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S-13 at Russian stamp,issued in 1996

Career (USSR) [2]
Name: S-13
Laid down: 19 October 1938
Launched: 25 April 1939
Commissioned: 31 July 1941
Decommissioned: 7 September 1954
Struck: 17 December 1956
Homeport: Kronstadt
General characteristics
Class and type: Soviet S-class submarine
Displacement: 840 long tons (853 t) surfaced1,050 long tons (1,067 t) submerged
Length: 77.8 m (255 ft 3 in)
Beam: 6.4 m (21 ft 0 in)
Draught: 4.4 m (14 ft 5 in)
Propulsion: 2 × diesels 2,000 hp (1,491 kW) each

2 × electric motors 550 hp (410 kW) each 2 × shafts

Speed: 19.5 knots (22.4 mph; 36.1 km/h) surfaced9 knots (10 mph; 17 km/h) submerged
Test depth: 100 m (330 ft)
Complement: 50 officers and men
Armament: 6 × 21 in (530 mm) torpedo tubes (4 forward, 2 aft)

12 × torpedoes 1 × 100 mm (4 in) gun 1 × 45 mm (2 in) cannon

S-13 was a Stalinets-class submarine of the Soviet Navy. Her keel was laid down by Krasnoye Sormovo in Gorky on 19 October 1938. She was launched on 25 April 1939 and commissioned on 31 July 1941 in the Baltic Fleet, under the command of Captain Pavel Malantyenko.[1]

[edit] Service historyEdit

In the first half of September 1942, under Malantjenko's command, S-13 sank two Finnish ships, Hera and Jussi H, and a German ship Anna W, totaling 4042 tons.

On 15 October 1942, caught on the surface while charging her batteries, S-13 was attacked by the Finnish submarine chasers VMV-13 and VMV-15. During her crash dive, the submarine hit bottom, severely damaging her rudder and destroying her steering gear. The following depth charge attack worsened the damage, but S-13 escaped and made it back to Kronstadt.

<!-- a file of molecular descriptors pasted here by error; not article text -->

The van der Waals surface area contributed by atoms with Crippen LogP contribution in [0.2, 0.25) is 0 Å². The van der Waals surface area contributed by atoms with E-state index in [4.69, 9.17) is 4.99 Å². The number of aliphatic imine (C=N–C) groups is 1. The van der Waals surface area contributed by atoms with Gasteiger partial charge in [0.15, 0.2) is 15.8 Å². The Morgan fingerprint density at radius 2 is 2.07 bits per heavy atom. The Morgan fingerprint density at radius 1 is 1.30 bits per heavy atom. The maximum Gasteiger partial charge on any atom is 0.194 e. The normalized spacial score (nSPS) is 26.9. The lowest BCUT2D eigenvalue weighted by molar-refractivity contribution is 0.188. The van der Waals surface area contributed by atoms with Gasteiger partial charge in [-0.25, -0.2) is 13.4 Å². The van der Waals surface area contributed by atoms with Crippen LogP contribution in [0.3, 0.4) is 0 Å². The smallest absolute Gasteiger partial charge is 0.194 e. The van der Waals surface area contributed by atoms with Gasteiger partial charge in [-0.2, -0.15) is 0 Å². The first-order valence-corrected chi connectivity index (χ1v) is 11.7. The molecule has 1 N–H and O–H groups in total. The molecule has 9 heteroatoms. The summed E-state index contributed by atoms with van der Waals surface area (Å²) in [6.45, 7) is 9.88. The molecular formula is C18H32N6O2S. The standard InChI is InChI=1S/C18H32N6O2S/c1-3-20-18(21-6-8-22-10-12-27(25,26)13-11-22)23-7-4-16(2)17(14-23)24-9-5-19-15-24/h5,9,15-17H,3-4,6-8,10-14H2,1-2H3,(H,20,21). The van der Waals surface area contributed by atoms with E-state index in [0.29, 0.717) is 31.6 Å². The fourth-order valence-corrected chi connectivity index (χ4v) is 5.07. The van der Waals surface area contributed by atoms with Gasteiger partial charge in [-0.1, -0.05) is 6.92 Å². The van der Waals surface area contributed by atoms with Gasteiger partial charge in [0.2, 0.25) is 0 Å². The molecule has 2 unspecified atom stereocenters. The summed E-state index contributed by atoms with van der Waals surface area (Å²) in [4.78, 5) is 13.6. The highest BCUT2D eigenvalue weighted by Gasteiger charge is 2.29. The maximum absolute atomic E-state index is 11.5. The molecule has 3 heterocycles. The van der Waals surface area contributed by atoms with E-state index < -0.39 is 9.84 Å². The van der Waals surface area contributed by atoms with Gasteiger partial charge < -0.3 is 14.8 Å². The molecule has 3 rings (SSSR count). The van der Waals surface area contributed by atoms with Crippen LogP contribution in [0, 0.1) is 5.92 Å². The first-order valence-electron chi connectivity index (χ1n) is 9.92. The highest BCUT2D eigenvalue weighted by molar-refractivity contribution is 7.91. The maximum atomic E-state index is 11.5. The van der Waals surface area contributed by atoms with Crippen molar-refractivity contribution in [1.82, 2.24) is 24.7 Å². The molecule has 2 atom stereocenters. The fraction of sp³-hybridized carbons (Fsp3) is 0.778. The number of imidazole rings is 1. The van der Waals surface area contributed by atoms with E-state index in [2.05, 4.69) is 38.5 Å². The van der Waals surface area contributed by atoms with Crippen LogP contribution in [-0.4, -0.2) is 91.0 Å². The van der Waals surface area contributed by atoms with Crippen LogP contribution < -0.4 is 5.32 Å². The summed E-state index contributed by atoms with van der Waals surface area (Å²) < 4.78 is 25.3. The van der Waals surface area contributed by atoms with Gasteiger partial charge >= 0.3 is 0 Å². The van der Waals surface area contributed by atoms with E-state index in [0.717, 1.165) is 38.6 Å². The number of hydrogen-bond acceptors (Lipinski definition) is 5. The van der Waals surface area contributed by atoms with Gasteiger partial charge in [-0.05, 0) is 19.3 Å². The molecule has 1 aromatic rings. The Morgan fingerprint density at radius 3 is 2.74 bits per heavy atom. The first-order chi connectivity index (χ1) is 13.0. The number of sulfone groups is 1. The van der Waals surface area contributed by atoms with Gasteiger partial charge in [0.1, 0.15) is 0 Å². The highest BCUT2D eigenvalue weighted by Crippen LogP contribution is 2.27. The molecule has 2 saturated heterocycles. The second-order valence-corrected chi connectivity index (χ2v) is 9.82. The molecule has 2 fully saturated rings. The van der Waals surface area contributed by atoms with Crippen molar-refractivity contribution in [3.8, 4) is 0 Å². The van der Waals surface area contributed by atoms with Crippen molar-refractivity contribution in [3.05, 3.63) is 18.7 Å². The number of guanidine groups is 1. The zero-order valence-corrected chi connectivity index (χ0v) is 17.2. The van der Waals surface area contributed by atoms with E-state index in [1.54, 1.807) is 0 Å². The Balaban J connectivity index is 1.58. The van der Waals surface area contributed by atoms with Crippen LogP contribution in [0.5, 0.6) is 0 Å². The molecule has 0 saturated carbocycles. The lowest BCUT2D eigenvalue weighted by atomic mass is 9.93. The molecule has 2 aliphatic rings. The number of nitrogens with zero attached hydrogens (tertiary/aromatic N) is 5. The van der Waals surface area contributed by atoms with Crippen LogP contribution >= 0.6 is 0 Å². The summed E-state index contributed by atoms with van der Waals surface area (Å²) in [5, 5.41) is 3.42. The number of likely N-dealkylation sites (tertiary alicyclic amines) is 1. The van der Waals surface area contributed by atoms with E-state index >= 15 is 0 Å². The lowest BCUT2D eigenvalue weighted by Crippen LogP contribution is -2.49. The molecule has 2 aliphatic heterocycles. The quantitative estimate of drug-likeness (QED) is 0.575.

During the next three years, Malantyenko was relieved by Alexander Marinesko and S-13 was repaired and returned to sea.

Under the command of Marinesko, then 32, on 30 January 1945, at Stolpe Bank off the Pomeranian coast, S-13 sank the 25,484-ton German liner Wilhelm Gustloff, overfilled with refugees and u-boat trainees, with three torpedoes. Recent estimates calculate that over 9,000 people were killed, the worst loss of life in maritime history.[2]

Soon after that, S-13 fired at the T-36, a torpedo boat that had come to the aid of the Wilhelm Gustloff. Despite being overloaded with 564 survivors from the Gustloff, the captain of T-36 was able to dodge the torpedo[citation needed].

On 10 February 1945, S-13 sank another German transport ship Steuben.[3] 3,300 refugees and injured soldiers from the ship died, and only 300 survived [1].

Marinesko hoped to be awarded the title Hero of the Soviet Union. He left the navy in early 1946, embittered. He was posthumously awarded the title in 1990.

S-13 was decommissioned on 7 September 1954 and stricken on 17 December 1956.

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